Using NOOBS to install Raspian. A SD card (>= 16GB) is needed.

Download NOOBS and unzip it, then format the SD card. I use a MacBook, with the application "SDFormatter", use the option "Overwrite Format" (not "Quick Format"). When done, copy all files in the NOOBS root directory to the SD card, plug it into the Raspberry and start it up. A self-explaining menu with OS'es to choose from appear.

Install Raspbian.

Once done, some configuration is needed to setup the environment to my liking.


Note that below, at least some of it, can also be made through the Raspberry UI (Gnome).


The bash-shell reads /etc/profile which in turn reads /etc/bash.bashrc. These are the system-wide files. Add this:

alias ll='ls -l --color=auto'
alias la='ls -A --color=auto'
alias l='ls -CF --color=auto'
alias ls='ls -l --color=auto'

Reload by:

$ source ~/.bashrc


Change the hostname to rpi1.

Edit /etc/hosts, change last row which states raspberrypi to rpi1. Then edit /etc/hostname and add the wanted host name (rpi1).

$ sudo /etc/init.d/
$ sudo reboot

Note! On raspbian Buster, /etc/init.d/ has been removed. Easiest way is to change hostname using the GUI (Preferences/Raspberry Pi Configuration) instead.

Timezone and Locale

To update to correct timezone (use $ date to check), do $ sudo dpkg-reconfigure tzdata

If you get -bash: warning: setlocale: LC_ALL: cannot change locale (en_US.UTF-8) message at login then do $ sudo dpkg-reconfigure locales, make sure that "en_US.UTF-8" is selected.

Firewall (UFW)

Use UFW (Uncomplicated Firewall) as firewall protection, a good summary is here. Some commands:

$ sudo apt-get install ufw
$ sudo ufw disable
$ sudo ufw enable
$ sudo ufw allow ssh                  # allow for ssh traffic on port 22, equivalent $ sudo ufw allow 22/tcp
$ sudo ufw delete allow ssh           # Remove ssh traffic
$ sudo sudo ufw allow www             # allow www traffic on port 80
$ sudo ufw allow from  # allow all nodes on subnet 192.168.1.X
$ sudo ufw reset                      # Reset everything

My setup on one Raspberry (there is a difference between each Raspberry Pi node, as I have different ports open for web applications).

$ sudo ufw allow from to any port 80   # Web server, HTTP
$ sudo ufw allow from to any port 443  # Web server, HTTPS
$ sudo ufw allow from to any port 22   # SSH
$ sudo ufw allow from to any port 8094 # Web app
$ sudo ufw allow from to any port 8096 # Web app
$ sudo ufw status
Status: active

To                         Action      From
--                         ------      ----
8094                       ALLOW
80                         ALLOW
443                        ALLOW
22                         ALLOW
8096                       ALLOW


netstat used for displaying information on network connections. Example:

$ sudo netstat --tcp --listening --programs --numeric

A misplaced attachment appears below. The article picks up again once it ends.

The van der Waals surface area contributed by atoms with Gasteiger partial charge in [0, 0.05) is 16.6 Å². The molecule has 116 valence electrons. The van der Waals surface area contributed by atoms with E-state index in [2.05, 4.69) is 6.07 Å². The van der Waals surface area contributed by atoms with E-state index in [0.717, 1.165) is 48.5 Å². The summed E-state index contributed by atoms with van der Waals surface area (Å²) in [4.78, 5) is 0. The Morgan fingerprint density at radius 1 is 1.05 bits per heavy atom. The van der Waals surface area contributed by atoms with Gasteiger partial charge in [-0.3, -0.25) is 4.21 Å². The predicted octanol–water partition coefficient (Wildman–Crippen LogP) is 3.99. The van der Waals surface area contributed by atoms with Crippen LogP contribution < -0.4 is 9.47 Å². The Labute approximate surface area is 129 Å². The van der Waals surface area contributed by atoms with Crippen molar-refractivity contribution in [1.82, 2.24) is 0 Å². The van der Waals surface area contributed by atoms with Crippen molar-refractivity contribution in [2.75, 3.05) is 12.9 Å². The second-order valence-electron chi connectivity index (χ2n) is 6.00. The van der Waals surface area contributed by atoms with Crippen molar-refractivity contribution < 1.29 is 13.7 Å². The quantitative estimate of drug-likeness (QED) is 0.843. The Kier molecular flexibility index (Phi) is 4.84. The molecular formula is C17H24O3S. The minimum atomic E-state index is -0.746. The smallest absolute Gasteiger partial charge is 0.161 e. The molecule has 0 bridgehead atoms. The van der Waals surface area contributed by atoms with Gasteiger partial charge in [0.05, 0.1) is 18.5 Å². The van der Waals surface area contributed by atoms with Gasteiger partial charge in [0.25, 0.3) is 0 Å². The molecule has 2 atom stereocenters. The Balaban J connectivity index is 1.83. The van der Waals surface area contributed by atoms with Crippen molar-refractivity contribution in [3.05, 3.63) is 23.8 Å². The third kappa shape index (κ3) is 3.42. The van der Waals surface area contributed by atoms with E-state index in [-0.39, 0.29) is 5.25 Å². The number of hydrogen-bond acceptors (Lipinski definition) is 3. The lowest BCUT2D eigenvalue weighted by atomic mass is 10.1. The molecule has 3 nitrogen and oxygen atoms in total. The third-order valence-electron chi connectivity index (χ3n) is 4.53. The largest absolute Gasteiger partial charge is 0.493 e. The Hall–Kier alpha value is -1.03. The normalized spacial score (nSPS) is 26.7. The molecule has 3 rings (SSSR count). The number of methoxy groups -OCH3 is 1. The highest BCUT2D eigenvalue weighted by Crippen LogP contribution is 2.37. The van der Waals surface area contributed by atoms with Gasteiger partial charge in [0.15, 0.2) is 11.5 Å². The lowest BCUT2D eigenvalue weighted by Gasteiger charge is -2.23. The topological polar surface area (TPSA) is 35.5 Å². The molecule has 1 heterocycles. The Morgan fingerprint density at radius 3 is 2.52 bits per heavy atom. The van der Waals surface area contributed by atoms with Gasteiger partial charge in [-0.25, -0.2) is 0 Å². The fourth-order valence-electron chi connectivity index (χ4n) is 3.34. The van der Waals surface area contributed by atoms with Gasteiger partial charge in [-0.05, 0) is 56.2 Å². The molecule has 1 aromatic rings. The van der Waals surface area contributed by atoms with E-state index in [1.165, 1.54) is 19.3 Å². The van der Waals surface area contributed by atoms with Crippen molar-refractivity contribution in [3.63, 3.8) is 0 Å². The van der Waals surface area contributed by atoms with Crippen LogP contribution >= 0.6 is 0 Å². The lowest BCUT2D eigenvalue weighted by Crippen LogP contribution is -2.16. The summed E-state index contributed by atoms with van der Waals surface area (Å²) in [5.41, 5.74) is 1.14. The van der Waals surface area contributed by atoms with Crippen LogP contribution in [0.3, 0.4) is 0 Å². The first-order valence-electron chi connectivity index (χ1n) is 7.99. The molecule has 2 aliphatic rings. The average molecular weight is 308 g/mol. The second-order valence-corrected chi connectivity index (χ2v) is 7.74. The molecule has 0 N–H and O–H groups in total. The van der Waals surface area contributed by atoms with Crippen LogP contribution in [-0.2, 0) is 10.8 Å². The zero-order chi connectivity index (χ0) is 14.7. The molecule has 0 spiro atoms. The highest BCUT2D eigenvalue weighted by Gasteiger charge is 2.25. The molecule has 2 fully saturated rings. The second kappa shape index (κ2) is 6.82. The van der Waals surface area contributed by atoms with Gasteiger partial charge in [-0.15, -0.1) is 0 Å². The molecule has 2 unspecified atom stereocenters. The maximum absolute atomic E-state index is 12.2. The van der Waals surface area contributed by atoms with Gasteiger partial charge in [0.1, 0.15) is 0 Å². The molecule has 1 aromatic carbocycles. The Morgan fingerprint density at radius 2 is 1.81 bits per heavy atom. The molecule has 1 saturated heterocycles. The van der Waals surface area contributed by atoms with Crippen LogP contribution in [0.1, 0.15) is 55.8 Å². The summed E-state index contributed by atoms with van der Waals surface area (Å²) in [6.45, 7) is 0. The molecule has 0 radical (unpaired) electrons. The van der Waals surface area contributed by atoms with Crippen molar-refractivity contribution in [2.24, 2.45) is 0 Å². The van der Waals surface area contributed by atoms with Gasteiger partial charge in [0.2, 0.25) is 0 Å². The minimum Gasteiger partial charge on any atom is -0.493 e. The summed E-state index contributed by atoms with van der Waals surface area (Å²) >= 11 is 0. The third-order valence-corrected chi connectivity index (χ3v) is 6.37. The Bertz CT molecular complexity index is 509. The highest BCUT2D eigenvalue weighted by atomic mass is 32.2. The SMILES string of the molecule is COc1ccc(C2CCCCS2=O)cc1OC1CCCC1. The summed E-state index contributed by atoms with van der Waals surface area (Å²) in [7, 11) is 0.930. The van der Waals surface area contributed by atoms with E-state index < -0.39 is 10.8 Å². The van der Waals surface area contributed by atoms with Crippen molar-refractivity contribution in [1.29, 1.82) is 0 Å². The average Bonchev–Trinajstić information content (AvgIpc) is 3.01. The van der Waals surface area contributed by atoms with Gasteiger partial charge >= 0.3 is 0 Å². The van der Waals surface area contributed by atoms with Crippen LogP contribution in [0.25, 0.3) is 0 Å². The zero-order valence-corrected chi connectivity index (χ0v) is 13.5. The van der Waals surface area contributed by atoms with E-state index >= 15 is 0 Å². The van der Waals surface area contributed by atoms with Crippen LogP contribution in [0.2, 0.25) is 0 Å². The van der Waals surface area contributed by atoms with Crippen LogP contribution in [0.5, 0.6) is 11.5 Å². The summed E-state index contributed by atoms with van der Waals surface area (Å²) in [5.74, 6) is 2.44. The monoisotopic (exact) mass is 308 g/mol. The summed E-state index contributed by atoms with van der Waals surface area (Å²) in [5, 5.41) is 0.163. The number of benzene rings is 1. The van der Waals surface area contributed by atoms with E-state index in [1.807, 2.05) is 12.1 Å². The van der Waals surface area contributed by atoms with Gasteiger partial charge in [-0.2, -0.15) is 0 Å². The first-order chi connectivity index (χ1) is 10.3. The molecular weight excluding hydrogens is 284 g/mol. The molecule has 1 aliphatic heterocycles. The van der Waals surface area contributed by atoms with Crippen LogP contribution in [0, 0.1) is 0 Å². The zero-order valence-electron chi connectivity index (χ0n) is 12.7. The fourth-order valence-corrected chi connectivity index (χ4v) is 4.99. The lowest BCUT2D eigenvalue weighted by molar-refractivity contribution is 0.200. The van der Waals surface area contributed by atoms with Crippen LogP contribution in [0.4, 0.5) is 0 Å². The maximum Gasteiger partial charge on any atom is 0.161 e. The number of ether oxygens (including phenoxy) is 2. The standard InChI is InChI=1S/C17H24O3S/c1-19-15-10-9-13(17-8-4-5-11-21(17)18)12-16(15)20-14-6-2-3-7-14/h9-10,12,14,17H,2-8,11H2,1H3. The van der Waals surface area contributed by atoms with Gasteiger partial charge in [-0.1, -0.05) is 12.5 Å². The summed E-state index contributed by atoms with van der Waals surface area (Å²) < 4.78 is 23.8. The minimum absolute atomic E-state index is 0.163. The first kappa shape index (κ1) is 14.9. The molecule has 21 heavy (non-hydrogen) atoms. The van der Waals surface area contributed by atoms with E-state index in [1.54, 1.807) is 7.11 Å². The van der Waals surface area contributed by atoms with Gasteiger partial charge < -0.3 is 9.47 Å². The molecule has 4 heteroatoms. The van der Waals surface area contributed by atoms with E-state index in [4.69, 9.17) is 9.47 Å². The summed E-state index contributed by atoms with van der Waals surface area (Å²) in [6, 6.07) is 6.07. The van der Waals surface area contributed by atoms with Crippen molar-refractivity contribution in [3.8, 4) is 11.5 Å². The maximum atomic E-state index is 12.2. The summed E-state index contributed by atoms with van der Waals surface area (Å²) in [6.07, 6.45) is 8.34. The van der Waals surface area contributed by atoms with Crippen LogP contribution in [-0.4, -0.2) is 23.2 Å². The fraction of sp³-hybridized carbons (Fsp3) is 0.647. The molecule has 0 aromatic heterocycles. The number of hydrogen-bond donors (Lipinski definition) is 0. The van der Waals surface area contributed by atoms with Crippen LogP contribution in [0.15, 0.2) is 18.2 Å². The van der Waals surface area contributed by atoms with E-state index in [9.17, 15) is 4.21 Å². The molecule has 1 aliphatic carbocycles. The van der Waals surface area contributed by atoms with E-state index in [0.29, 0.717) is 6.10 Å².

Active Internet connections (only servers)
Proto Recv-Q Send-Q Local Address           Foreign Address         State       PID/Program name
tcp        0      0  *               LISTEN      3525/python
tcp        0      0  *               LISTEN      4338/python3
tcp        0      0  *               LISTEN      373/vncserver-x11-c
tcp        0      0    *               LISTEN      11194/nginx: master
tcp        0      0    *               LISTEN      383/sshd
tcp6       0      0 :::548                  :::*                    LISTEN      1458/afpd
tcp6       0      0 :::5900                 :::*                    LISTEN      373/vncserver-x11-c
tcp6       0      0 :::80                   :::*                    LISTEN      11194/nginx: master
tcp6       0      0 :::22                   :::*                    LISTEN      383/sshd
tcp6       0      0 ::1:4700                :::*                    LISTEN      1459/cnid_metad

To check DNS use dig or nslookup. Need to install dnsutils to use them. Example:

$ sudo apt-get install dnsutils
$ dig

; <<>> DiG 9.9.5-9+deb8u15-Raspbian <<>>
;; global options: +cmd
;; Got answer:
;; ->>HEADER<<- opcode: QUERY, status: NOERROR, id: 62736
;; flags: qr rd ra; QUERY: 1, ANSWER: 1, AUTHORITY: 0, ADDITIONAL: 0

;         IN      A

;; ANSWER SECTION:  120     IN      A

;; Query time: 31 msec
;; WHEN: Mon Jan 06 14:24:52 CET 2020
;; MSG SIZE  rcvd: 51

$ nslookup

Non-authoritative answer:

Make a raspberry visible in OSX finder, install netatalk ($ sudo apt-get install netatalk).

Automatic reboot after kernel crash

Edit /etc/sysctl.conf` and add ``kernel.panic = 10. This will make a reboot after 10 seconds delay after kernel panic crash. Make the changes take effect and check result by

$ sudo sysctl --system\
$ sudo sysctl -a | grep kernel.panic # check
kernel.panic = 10
kernel.panic_on_oops = 0
kernel.panic_on_rcu_stall = 0
kernel.panic_on_warn = 0
sysctl: reading key "net.ipv6.conf.all.stable_secret"
sysctl: reading key "net.ipv6.conf.default.stable_secret"
sysctl: reading key "net.ipv6.conf.eth0.stable_secret"
sysctl: reading key "net.ipv6.conf.lo.stable_secret"
sysctl: reading key "net.ipv6.conf.wlan0.stable_secret"


Uptimerobot is a free service that checks the response time for web-sites, it alerts through email.


Note! Supervisor is not used anymore, systemd services is used instead. Below is kept for reference.

Supervisor is a tool for monitoring daemons. Install and configure supervisor

$ sudo apt-get install supervisor
$ sudo supervisorctl status
$ sudo supervisorctl reread # Restart supervisor to have it grab the changes
$ sudo supervisorctl update


Install and start nginx

$ sudo apt update
$ sudo apt install nginx
$ sudo /etc/init.d/nginx start
$ sudo apt-get purge apache2  # Remove apache in case it is installed

When changing nginx configuration, test and restart.

$ sudo nginx -t  # Test to check if configuration is Ok
$ sudo systemctl restart nginx  # Update and restart